Making Short Films: The Complete Guide from Script to Screen, Second Edition Reviews

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  1. T. Baron says:
    9 of 10 people found the following review helpful:
    2.0 out of 5 stars
    You have to wade through this to get the good info which there isn’t much of, June 21, 2010
    By 
    T. Baron (Dearborn, MI United States) –
    (REAL NAME)
      

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    This review is from: Making Short Films: The Complete Guide from Script to Screen, Second Edition (Paperback)

    Just a little background so you know where I’m coming from with this review. I’ve recently gotten into digital video production. I’ve completed 13 credits in production and editing at a local college. I’ve been reading as much as I can about the subject. I have 20 years experience in music, so I’m not new to the creative arts. I am also familiar with FCP7 and Vegas Pro. So far, of the books I’ve read on film production, this one is at the bottom of my list.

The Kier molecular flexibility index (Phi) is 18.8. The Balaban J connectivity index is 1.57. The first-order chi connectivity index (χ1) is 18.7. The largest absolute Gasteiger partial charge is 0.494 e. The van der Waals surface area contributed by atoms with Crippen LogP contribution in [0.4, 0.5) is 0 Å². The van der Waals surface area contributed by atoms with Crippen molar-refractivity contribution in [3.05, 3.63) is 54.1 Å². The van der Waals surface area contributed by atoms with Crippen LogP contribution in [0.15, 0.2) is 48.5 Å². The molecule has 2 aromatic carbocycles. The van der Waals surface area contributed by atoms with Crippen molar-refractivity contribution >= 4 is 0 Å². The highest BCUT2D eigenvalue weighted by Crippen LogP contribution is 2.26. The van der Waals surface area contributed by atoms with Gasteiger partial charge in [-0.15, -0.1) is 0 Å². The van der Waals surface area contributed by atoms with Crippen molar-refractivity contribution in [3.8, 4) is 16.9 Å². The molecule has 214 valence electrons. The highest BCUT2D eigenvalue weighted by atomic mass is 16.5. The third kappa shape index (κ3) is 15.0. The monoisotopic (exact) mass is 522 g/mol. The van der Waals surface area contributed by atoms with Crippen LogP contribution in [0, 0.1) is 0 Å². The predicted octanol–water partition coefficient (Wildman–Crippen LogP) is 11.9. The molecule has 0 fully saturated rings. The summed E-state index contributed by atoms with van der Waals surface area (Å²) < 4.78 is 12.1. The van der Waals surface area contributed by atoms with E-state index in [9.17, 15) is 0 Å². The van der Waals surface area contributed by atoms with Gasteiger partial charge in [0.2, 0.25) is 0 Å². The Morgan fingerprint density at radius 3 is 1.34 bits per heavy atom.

I personally would suggest getting area specific books (lighting, camera operation, direction, etc) as opposed to getting this book as it is anything but a complete guide. Basically what this is an academic style overview of the role of the producer, director, editor, and a few other positions in a short film production. There is some useful information in here such as nice condensed bullet point lists about script writing, producing, and directing. Unfortunately these are buried in pages of boring textbook style lectures on each subject where he spends a lot of time tooting his own horn and telling you about who he’s worked with. The book starts with a long overview of the history of short films (going way way back), which, although historically interesting, has nothing to do with guiding you towards physically “making” a short film right here and now.